WASHINGTON — Citing the Las Vegas Strip shooting, a bipartisan group of Western states’ senators, including Sen. Catherine Cortez Masto, filed a bill Thursday to ban bump stocks, which increase the rate of fire of semi-automatic rifles to nearly that of fully automatic weapons.
President Donald Trump has directed the Justice Department to finish a review of bump stocks and write regulations that would ban the use of the devices like machine guns.
The senators applauded that move, but said they would take it a step further.
“I am encouraged by the president’s directive to the Department of Justice to regulate these devices, but a temporary regulatory fix is no substitute for permanent law,” said Sen. Jeff Flake, R-Ariz.
Flake, Cortez Masto, D-Nev., and Sen. Martin Heinrich, D-N.M., filed the bill as the Senate prepares to tackle gun control measures following the Feb. 14 mass shooting at a high school in Parkland, Florida.
The shooter in the school shooting did not use a bump stock or a trigger crank on an AR-15 rifle used to carry out the killing of students and adults.
But Stephen Paddock, 64, of Mesquite, Nev., had 12 bump stocks on 24 semi-automatic rifles he had in his Mandalay Bay hotel room. Paddock used the devices to fire into the crowd of concertgoers on Oct. 1.
The shooting left 58 dead and more than 500 injured.
“The deadliest shooting in modern American history was due in large part to bump stocks, a device designed to inflict the most number of casualties in the shortest amount of time,” Cortez Masto said.
She said public places have become “war zones because it is legal to simply walk into a store and buy a device that turns a semi-automatic weapon into a full-on machine gun.”
“Congress must act immediately and ban bump stocks as we work to help save lives and prevent senseless gun violence,” said Cortez Masto, a former federal prosecutor and Nevada attorney general.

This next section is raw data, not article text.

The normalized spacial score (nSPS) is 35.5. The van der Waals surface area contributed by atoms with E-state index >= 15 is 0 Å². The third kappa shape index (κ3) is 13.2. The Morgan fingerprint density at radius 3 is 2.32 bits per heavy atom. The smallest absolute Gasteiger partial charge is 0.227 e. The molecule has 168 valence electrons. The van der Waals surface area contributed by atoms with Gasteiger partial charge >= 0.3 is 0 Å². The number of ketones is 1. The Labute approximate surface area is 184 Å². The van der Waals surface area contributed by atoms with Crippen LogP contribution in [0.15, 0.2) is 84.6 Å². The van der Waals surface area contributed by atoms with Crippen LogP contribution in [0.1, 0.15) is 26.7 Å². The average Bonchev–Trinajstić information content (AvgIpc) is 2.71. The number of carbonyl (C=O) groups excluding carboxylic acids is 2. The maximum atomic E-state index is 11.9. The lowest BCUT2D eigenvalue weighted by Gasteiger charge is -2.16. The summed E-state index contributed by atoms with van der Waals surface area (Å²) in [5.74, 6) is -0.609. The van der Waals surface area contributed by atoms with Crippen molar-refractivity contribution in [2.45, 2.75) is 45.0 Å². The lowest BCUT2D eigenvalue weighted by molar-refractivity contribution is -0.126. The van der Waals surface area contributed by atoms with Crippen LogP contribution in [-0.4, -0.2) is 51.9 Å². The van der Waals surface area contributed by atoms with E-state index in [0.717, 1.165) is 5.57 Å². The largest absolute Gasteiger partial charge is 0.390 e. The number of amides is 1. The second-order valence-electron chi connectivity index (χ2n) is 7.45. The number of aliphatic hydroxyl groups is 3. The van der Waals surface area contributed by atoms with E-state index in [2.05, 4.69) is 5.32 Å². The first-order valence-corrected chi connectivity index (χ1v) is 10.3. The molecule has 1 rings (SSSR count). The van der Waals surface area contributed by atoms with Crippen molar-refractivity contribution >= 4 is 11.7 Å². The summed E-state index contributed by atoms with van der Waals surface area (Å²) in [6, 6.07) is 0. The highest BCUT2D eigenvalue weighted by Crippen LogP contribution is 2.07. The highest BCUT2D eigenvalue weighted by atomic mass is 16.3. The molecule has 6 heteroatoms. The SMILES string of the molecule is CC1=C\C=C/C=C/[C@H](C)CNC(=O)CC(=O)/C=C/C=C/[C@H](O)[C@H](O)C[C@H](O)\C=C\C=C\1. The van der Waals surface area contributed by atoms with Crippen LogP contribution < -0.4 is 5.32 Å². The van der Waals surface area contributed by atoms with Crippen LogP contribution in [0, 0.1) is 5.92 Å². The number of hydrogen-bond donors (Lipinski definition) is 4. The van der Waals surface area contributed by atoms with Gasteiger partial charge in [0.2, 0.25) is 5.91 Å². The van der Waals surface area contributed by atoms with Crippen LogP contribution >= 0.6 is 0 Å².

Nevada Gov. Brian Sandoval, a Republican, also favors banning bump stocks. Sandoval was in Washington last week as chairman of the National Governors Association and met with Trump on gun control measures and school safety.
The Bureau of Alcohol, Tobacco, Firearms and Explosives has ruled twice that it lacked the authority to regulate bump stock devices. ATF officials are conducting another review, which includes a public comment period.
Rep. Dina Titus, D-Nev., and Rep. Brian Fitzpatrick, R-Pa., a former FBI agent, have filed a bill in the House that would give legal authority to the ATF to regulate bump stocks and other devices. The bill would change legislation that outlawed machine guns.
Republican leaders in the House did not include that legislative language in a bill passed last year that strengthened reporting requirements to the FBI database used by gun retailers to perform background checks.
GOP leaders also expanded concealed carry regulations requiring all states to accept permits issued by other states. It ordered the Justice Department to study bump stocks.
The Senate has yet to take up gun-control measures or the Fix NICS bill, which tightens reporting requirements to the FBI’s National Instant Criminal Background Check System.
Sen. John Cornyn, R-Texas, filed the Fix NICS bill after the Sutherland Springs church shooting in Texas. Failure by the Air Force to report domestic abuse incidents allowed the shooter to legally purchase weapons that were used in the shooting.
The bill has numerous co-sponsors, including Cortez Masto and Sen. Dean Heller, R-Nev.
But Democrats say the Fix NICS bill falls short of gun control measures to prevent mass shootings.
Democrats also have filed legislation that would restore the assault weapons ban, which expired in 2004. The bill would ban the sale of assault-style weapons that have been used in the most recent mass shootings.
The bill is opposed by Republicans and the nation’s gun lobby, which says banning the sale of the weapons is an infringement of the Second Amendment and the right to keep and bear arms.